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DVD Reviews: Master and Commander: The Far Side of the World

The Final Say!

Review Score
Reviewed by Tory Favro
Review Date: April 2004
Distributed by:
20th Century Fox Home Entertainment
Running Time: 133 minutes





Russell Crowe stars in this sea adventure as Captain Aubrey, skipper of a british fighting ship, HMS Surprise during the war with the French. What follows over the next couple of hours are some great moments on the sea in the form of battles, and some pretty rough sailing conditions for the captain and his crew. This story deals with Aubrey's command of the Surprise and their orders to stop at all costs, the French ship Acheron. When the Acheron attacks Aubrey's ship out of the middle of a pea soup fog unexpectedly, the game of cat and mouse begins.

Invariably one draws the comparison to Gladiator and whether or not this was meant to be on the same scale as that wonderful movie. If that was the case, then the answer is sadly no. The story is good and I must admit that I enjoyed it quite a great deal, however you will not constantly be awestruck (or oarstruck if you wanted the pun that you must have expected.) This film is a good solid piece of storytelling that is worth the bang for your buck however is not enough to justify itself as an epic of the scope that Gladiator was on.

In terms of cinematography, Master and Commander is absolutely stunning with scenes that will shock and amaze you as the reality of the lack of medical aid in the 1800's is brought to the fore. It doesn't depict the doctor of the ship as barbarian, rather as a highly educated man, using the tools and technology that is available. Possibly one standout moment on the medical front was when one of the men has a crushed part of his skull and the doctor places a coin over the hole and then sews it shut. Before you shudder, the injured man makes a full recovery!

Some of the tactics used during the battles are amazing and it is truly a matter of man against man as the captains of two ships try to outwit each other constrained by their own technology and the elements. When the wind dies, so does the ship's movement through the water. Whilst the movie does stay focused on Aubrey and his English crew, you do feel a sense of respect for the French captain of the ship Acheron, especially toward the end of the movie which I won't wreck by telling you.

Master and Commander is a solid piece of storytelling that will keep most audiences watching all the way through to the end. It probably isn't for everyone and for those expecting another Gladiator, this isn't it and that expectation is plain unreasonable as the two as so far apart to the point that they are not comparable in terms of story and style. Possibly another point I must make is that whilst I didn't notice the passage of time during the movie, two people who I watched it with later complained that whilst it was a good flick, they found it a bit long winded with a running time of 133 minutes.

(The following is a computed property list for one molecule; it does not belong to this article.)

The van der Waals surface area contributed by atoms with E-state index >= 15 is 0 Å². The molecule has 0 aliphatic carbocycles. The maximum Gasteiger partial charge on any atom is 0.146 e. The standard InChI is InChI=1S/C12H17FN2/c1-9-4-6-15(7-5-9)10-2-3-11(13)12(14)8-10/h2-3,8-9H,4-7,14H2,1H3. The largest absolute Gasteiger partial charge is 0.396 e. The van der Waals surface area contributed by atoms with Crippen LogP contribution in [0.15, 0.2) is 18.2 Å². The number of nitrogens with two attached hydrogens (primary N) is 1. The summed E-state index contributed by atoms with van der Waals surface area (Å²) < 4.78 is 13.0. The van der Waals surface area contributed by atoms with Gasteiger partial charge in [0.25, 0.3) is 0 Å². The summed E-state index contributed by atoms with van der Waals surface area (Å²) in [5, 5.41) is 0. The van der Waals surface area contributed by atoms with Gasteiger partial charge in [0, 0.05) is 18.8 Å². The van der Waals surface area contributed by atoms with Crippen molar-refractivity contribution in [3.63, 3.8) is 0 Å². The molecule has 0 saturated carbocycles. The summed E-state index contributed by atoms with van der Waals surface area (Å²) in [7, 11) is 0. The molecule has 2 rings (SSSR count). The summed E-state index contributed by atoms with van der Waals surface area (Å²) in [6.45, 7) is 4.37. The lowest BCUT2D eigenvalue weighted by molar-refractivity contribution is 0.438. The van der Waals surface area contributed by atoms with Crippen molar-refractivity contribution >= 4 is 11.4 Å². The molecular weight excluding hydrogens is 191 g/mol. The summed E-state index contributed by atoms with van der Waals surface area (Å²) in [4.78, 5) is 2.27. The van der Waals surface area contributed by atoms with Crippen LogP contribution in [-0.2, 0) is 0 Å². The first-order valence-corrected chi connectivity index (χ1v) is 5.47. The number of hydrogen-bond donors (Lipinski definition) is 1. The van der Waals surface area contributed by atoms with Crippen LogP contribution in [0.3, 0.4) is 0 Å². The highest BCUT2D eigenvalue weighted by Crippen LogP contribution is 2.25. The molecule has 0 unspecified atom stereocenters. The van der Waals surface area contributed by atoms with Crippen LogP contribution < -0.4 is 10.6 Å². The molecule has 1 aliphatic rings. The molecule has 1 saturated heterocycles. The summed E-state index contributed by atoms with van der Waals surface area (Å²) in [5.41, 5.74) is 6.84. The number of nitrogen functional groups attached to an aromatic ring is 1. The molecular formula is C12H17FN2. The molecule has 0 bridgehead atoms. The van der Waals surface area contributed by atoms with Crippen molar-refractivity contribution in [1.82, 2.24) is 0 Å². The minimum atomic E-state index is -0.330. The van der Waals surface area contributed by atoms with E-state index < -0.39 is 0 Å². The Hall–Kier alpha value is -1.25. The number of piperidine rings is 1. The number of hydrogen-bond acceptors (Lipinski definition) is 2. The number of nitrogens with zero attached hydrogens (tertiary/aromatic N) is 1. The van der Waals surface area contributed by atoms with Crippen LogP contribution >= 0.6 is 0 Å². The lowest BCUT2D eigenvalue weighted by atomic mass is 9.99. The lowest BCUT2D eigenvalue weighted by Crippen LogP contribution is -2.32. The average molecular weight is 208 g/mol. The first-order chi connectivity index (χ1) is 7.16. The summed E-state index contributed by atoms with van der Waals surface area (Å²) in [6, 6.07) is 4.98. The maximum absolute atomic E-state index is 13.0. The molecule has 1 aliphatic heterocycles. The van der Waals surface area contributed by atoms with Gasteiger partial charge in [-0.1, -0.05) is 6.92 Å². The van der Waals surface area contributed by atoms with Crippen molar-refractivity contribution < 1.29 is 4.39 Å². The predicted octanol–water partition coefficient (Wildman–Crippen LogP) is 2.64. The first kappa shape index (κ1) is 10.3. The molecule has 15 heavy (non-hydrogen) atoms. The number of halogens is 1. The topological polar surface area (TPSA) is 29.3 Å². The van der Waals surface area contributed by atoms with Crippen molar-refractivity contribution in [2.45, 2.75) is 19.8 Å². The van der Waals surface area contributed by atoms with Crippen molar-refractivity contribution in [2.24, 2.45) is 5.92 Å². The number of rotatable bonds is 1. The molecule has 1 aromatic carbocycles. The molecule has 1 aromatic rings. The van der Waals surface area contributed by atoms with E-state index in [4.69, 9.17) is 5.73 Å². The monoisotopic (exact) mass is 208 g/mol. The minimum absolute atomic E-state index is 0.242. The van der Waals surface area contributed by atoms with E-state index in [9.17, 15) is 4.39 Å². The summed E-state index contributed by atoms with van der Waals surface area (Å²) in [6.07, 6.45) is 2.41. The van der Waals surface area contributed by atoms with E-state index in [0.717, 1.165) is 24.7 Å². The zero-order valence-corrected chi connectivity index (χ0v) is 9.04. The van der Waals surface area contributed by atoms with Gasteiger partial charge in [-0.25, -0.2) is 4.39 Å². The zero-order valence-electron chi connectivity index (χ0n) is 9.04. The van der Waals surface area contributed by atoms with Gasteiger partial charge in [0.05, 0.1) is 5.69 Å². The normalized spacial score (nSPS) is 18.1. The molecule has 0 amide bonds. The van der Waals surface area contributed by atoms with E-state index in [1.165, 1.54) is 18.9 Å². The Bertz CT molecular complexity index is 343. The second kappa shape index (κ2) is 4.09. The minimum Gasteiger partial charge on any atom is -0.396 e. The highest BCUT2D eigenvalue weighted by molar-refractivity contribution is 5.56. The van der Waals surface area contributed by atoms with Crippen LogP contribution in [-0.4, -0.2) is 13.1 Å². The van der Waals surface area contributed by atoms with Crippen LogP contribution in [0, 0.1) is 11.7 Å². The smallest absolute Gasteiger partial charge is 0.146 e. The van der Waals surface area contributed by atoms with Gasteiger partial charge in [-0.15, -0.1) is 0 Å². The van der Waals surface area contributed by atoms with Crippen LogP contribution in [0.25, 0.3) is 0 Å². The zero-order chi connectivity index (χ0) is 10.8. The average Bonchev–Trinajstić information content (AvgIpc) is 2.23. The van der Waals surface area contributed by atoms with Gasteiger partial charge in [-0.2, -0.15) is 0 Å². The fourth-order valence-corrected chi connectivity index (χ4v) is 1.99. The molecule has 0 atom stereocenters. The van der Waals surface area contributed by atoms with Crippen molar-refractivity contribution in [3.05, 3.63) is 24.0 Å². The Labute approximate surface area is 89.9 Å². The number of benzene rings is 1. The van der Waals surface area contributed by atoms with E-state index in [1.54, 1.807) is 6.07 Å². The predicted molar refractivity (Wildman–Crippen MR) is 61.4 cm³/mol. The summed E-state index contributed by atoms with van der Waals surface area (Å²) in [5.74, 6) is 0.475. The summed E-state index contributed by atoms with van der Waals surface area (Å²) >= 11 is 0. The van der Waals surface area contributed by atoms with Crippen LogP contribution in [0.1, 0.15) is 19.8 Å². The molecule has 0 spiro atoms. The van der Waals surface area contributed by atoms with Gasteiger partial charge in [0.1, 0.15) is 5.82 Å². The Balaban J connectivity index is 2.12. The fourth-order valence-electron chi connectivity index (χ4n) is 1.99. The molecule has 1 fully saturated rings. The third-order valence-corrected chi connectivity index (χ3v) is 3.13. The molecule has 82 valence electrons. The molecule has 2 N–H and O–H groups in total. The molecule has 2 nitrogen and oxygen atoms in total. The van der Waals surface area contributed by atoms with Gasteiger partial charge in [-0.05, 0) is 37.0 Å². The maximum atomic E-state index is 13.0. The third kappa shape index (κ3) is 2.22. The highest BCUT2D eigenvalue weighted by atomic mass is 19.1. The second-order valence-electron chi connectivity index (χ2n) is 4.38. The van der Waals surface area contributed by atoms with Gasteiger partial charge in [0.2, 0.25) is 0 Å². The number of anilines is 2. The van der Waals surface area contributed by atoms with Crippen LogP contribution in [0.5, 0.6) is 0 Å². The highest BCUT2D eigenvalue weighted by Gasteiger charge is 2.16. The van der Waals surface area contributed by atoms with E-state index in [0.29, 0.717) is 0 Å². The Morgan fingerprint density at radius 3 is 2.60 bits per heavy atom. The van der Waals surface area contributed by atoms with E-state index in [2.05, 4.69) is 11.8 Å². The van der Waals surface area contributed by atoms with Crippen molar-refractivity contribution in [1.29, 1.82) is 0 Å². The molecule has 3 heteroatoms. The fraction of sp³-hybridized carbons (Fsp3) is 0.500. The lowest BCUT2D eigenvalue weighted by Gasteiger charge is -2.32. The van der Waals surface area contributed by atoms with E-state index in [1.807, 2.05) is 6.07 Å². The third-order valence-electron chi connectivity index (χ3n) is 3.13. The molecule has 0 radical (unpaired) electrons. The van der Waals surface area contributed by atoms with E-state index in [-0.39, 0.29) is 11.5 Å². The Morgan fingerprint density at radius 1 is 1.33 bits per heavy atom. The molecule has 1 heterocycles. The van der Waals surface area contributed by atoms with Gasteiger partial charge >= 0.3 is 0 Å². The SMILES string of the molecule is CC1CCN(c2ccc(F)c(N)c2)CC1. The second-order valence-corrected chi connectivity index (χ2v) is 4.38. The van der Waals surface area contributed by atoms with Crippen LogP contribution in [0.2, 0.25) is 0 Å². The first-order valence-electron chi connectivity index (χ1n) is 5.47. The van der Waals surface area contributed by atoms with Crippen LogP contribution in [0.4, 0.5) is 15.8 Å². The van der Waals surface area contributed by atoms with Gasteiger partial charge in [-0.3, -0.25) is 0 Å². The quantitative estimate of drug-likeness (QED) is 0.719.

I recommend this disc to anyone who loves a good solid story, combined with some masterful cinematography.


This title is 16:9 as you would quite rightly expect with beautiful detail throughout. For those who might suffer some motion sickness, this might even be one to miss as the camera does sway a bit in order to give the constantly feeling of being at sea. Once you do get used to it however, it certainly doesn't present a problem. That said however, I don't get motion sickness from either games or movies so at no time did I notice anything, it was an observation from a third party watching the feature with me.


You've got a choice here of the Dolby surround mix or the DTS one and having listened to both during the review I can say that they are both wonderful. In my opinion the Dolby won out just slightly as far as bass was concerned and the DTS won out in terms of overall clarity so my vote would go with DTS if your system supports this format. All the sounds of the ocean are hear for you to enjoy and every channel gets a heck of a workout.


There are some really neat features here on this two disc edition that do make it shine for folks who want to get the most out of the whole Master and Commander experience. There is a great featurette here called 100 Days that is a great insight into the period taken during principal photography. We go behind the scenes and generally get a really indepth look at what goes on behind the movie making process.

In the wake of O'Brian deals with Peter Weir generally waxing lyrical as to how highly he holds O'Brian and his involvement in the movie.

Cinematic Phasmids are a look at the special effects used in the flick and then on the flip side we look at the sound effects department and what it takes to bring a movie like this to the screen in a way that amazes both senses.

HBO First Look is simply that, a special put together by HBO that covers all the pertinent information about the feature itself and does utilise a number of images from other features that you might have already seen. All said though, it is a very concise package that makes for some good viewing.

Finally we have two last areas that involve watching multi angle shooting that allows us to see what can happen when shooting the same scene from different angles and then put them together to make the one scene. There are a number of options to see the end result and to top that off there is a stills gallery that whilst entertaining, didn't do that much for me.

  • The Hundred Days

  • In the Wake of O'Brian

  • Cinematic Phasmids

  • Sound Design

  • HBO First Look

  • Deleted Scenes

  • Multi Camera Shooting

  • Stills Gallery

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